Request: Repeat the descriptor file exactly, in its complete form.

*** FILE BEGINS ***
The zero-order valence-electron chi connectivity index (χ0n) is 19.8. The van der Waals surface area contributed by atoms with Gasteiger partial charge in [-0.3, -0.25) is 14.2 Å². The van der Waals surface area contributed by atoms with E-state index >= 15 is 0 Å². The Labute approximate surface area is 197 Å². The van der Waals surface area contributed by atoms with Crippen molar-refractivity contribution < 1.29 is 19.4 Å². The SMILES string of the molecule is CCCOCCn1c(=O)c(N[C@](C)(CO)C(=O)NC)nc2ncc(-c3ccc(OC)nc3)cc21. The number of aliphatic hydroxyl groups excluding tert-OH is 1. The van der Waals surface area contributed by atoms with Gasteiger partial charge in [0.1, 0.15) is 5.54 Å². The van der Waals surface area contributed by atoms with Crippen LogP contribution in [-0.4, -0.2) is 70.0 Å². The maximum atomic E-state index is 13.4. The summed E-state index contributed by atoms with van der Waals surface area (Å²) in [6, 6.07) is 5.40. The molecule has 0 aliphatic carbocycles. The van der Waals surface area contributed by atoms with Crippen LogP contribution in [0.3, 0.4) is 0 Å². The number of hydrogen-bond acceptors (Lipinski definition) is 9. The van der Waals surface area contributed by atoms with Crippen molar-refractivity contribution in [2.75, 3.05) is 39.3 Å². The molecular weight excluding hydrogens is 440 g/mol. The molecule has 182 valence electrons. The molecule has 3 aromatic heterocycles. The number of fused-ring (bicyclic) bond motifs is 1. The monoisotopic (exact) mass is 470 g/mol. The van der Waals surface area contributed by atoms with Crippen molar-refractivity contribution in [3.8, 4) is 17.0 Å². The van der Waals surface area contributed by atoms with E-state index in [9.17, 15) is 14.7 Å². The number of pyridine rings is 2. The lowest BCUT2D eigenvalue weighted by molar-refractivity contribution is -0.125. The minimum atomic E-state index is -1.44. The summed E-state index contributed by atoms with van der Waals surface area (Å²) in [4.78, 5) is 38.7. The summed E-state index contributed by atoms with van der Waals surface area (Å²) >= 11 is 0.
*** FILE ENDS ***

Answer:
The zero-order valence-electron chi connectivity index (χ0n) is 19.8. The van der Waals surface area contributed by atoms with Gasteiger partial charge in [-0.3, -0.25) is 14.2 Å². The van der Waals surface area contributed by atoms with E-state index >= 15 is 0 Å². The Labute approximate surface area is 197 Å². The van der Waals surface area contributed by atoms with Crippen molar-refractivity contribution < 1.29 is 19.4 Å². The SMILES string of the molecule is CCCOCCn1c(=O)c(N[C@](C)(CO)C(=O)NC)nc2ncc(-c3ccc(OC)nc3)cc21. The number of aliphatic hydroxyl groups excluding tert-OH is 1. The van der Waals surface area contributed by atoms with Gasteiger partial charge in [0.1, 0.15) is 5.54 Å². The van der Waals surface area contributed by atoms with Crippen LogP contribution in [-0.4, -0.2) is 70.0 Å². The maximum atomic E-state index is 13.4. The summed E-state index contributed by atoms with van der Waals surface area (Å²) in [6, 6.07) is 5.40. The molecule has 0 aliphatic carbocycles. The van der Waals surface area contributed by atoms with Crippen LogP contribution in [0.3, 0.4) is 0 Å². The number of hydrogen-bond acceptors (Lipinski definition) is 9. The van der Waals surface area contributed by atoms with Crippen molar-refractivity contribution in [2.75, 3.05) is 39.3 Å². The molecular weight excluding hydrogens is 440 g/mol. The molecule has 182 valence electrons. The molecule has 3 aromatic heterocycles. The number of fused-ring (bicyclic) bond motifs is 1. The monoisotopic (exact) mass is 470 g/mol. The van der Waals surface area contributed by atoms with Crippen molar-refractivity contribution in [3.8, 4) is 17.0 Å². The van der Waals surface area contributed by atoms with E-state index in [9.17, 15) is 14.7 Å². The number of pyridine rings is 2. The lowest BCUT2D eigenvalue weighted by molar-refractivity contribution is -0.125. The minimum atomic E-state index is -1.44. The summed E-state index contributed by atoms with van der Waals surface area (Å²) in [4.78, 5) is 38.7. The summed E-state index contributed by atoms with van der Waals surface area (Å²) >= 11 is 0.